IWB Framework

Technological interactivity:

physical interaction with the device

Predominantly Reproductive

WB is a presentation tool; This IWB activity can also be achieved using different technologies including chalkboards, chart paper and overheads.

Predominantly Productive:

IWB is an interactive tool that illustrates and generates ideas because of IWB use; More difficult to achieve with other technologies.

Pedagogical interactivity:

interaction between students and others in the classroom designed to bring about learning with the IWB as part mediator

Teacher Demonstration

The Grade 3 teacher presents a slideshow that includes key information from the lesson on repeating numeric patterns and presents a problem for students to solve. The didactic lesson approach supports visual representations. The Grade 4 teacher shows saved patterns that students generated on the IWB during the previous day. Students categorize the patterns into three sets (growing, shrinking, or repeating patterns), justifying their thinking, while the teacher highlights and moves each pattern into one of the three categories to generate a table of classified student samples.

Student Practice

Students in a Grade 2 class work in pairs at the IWB to solve 5 addition questions that have been loaded into IWB compatible software (such as Notebook) from the mathematics text. The students use the IWB pens to record their solutions. Some students use a calculator available in the gallery of items for use with the software Grade 7/8 Ontario classroom; The teacher demonstrates how to measure angles on the IWB using a virtual protractor. A small group then practices on their own at the IWB as part of a station activity, while other groups work on similar concepts at other stations.

Student Investigation

Grade 10 students are asked to work on the IWB in pairs to analyse a photograph displayed on the IWB. They are asked to use the parallel lines theorem to find relationships between various angles. Students use the IWB pens to highlight each example they find. Students in a Grade 7 class investigate three figures that look like triangles. Some students are working with paper figures at their desks and tools such as rulers, scissors and protractors to determine which of the three representations are actually triangles. A group of three students work at the IWB with the same three representations as well as virtual tools to assess the three figures, deciding which of the three are triangles. The group at the IWB record their investigation using the screen capture tool and data recorded with IWB pens and draw tools to illustrate their thinking. This group saves their file, ready to present their thinking to their peers on the IWB.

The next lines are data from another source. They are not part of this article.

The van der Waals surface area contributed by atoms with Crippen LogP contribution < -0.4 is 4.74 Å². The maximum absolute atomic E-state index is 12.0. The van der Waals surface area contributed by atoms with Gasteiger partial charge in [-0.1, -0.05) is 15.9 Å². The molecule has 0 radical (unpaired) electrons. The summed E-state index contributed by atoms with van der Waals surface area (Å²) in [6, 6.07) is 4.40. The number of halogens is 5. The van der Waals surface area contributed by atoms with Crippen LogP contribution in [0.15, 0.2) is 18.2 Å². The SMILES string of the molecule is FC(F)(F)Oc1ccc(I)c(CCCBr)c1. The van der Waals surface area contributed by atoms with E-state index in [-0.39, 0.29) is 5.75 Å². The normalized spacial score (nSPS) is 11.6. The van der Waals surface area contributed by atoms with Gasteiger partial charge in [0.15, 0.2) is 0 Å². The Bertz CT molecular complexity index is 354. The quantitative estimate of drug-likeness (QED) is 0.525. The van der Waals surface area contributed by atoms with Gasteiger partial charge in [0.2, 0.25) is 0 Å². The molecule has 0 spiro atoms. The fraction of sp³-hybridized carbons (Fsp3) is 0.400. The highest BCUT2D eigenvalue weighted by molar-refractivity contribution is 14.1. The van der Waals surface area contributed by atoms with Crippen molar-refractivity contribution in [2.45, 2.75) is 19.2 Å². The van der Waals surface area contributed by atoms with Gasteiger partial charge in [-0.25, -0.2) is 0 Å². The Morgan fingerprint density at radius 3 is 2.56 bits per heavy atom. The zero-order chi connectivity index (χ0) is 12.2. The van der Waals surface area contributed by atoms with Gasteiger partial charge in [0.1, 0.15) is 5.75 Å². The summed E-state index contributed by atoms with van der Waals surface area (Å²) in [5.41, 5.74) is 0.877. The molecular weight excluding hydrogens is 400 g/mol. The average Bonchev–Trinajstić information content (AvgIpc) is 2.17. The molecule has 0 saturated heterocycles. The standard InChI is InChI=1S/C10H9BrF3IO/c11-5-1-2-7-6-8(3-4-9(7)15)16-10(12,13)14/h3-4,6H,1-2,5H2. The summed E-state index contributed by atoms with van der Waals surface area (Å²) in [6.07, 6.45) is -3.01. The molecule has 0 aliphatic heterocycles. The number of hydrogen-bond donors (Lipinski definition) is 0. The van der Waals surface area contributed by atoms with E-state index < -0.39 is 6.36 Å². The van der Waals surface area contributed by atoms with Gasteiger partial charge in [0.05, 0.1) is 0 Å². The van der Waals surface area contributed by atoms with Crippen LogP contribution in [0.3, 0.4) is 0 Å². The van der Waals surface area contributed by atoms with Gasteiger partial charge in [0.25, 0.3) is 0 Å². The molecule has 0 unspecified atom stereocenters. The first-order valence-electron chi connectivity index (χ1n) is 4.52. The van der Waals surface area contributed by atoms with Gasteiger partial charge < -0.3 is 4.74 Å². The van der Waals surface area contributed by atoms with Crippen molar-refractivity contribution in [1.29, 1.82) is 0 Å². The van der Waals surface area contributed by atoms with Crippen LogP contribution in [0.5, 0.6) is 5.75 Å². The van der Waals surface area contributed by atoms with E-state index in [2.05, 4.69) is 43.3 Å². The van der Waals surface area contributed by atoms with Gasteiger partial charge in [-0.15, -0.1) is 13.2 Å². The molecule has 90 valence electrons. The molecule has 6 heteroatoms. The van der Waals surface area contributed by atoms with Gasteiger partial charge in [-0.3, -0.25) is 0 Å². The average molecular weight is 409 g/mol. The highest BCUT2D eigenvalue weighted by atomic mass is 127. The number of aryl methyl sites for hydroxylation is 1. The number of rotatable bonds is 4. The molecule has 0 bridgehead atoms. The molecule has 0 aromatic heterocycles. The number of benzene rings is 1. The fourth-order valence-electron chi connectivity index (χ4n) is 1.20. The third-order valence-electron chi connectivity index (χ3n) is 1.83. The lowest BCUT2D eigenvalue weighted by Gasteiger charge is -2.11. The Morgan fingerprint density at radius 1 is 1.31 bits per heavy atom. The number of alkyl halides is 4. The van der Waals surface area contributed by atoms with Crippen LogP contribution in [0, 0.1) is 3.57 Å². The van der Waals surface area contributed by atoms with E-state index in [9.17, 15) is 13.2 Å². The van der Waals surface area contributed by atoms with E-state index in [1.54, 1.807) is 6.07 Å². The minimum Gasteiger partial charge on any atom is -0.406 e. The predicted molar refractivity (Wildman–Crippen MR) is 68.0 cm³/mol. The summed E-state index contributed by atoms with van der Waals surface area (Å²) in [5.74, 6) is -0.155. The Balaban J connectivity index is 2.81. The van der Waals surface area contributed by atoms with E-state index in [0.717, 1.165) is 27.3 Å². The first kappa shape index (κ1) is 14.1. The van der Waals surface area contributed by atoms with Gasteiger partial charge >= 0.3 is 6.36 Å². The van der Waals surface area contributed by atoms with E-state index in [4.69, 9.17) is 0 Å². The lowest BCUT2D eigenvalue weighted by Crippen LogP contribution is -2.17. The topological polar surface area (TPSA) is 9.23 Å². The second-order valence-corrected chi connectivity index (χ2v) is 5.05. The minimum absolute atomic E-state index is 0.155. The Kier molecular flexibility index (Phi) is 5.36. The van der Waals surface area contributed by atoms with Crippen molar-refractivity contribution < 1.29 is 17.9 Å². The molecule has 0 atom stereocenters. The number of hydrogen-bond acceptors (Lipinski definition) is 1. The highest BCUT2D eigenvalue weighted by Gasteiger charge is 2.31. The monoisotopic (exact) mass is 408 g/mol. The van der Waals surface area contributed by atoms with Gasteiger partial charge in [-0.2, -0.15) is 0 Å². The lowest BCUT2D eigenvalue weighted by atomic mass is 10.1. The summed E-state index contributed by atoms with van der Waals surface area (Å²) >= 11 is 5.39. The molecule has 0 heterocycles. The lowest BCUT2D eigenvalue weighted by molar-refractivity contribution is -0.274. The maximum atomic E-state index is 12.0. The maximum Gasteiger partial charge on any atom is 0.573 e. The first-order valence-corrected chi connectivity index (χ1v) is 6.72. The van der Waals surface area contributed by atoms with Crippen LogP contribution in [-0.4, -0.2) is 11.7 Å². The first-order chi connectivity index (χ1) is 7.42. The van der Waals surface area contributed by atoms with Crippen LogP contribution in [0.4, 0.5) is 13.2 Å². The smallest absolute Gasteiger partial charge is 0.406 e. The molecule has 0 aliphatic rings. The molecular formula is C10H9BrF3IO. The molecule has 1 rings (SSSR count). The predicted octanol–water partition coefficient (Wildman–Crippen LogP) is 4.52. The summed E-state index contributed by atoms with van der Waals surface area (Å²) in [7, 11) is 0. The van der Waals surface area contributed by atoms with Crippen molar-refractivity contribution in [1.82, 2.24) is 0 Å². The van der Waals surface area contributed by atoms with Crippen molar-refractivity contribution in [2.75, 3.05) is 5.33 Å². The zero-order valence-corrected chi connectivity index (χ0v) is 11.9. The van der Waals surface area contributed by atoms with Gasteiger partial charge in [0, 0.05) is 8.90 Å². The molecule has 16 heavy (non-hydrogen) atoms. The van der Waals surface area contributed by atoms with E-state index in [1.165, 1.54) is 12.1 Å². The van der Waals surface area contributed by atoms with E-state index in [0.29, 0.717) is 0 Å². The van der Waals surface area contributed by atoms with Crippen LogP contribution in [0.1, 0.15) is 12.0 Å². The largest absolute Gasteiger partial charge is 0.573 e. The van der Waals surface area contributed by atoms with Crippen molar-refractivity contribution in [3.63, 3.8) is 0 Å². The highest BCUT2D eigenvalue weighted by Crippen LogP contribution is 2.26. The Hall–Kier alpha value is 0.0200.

After four groups have used the IWB to illustrate their thinking, the teacher has captured and placed the four different student representations of the same linear growing pattern onto one screen on the IWB. The teacher then asks the students to describe how the four representations are similar and different. After this analysis, the students then discuss the effectiveness of each representation in terms of when each might be most useful. Two groups of students have classified a series of geometric figures on the IWB into a Venn diagram with intersecting sets. Other students have done the same task at their desks. The whole class is now discussing their sorting strategies. The first group using the IWB presents their sort to the class using the spotlight feature in the IWB software (where one area is in view and the other areas are hidden from view). This enables the students to focus on each set in the Venn diagram independently, then the presenters show the intersecting areas. A second group then puts the image on dual screen so that both groups’ sorts can be viewed simultaneously. The students discuss which sort makes the most sense and generate a third sort by cloning and dragging the objects from both previous examples into a third Venn diagram that combines aspects of both previous diagrams.
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CBC Radio Interview

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Bruce, C. (2012). Technology in the Mathematics Classroom: Harnessing the Learning Potential of Interactive Whiteboards. Research into Practice: Ontario Association of Deans of Education. Research Monograph # 38, March, 1-4. Can be accessed at: Bruce, C., McPherson, R. & Sabbati, M. & Flynn, T. (2011). Revealing significant learning moments with interactive whiteboards in mathematics. Journal of Educational Computing Research, 45(4), 433-454. Bruce, C., Flynn, T., Ladky, M. (2009). Interactive whiteboard use in math classrooms: Grounding theory in practice. Poster (PDF)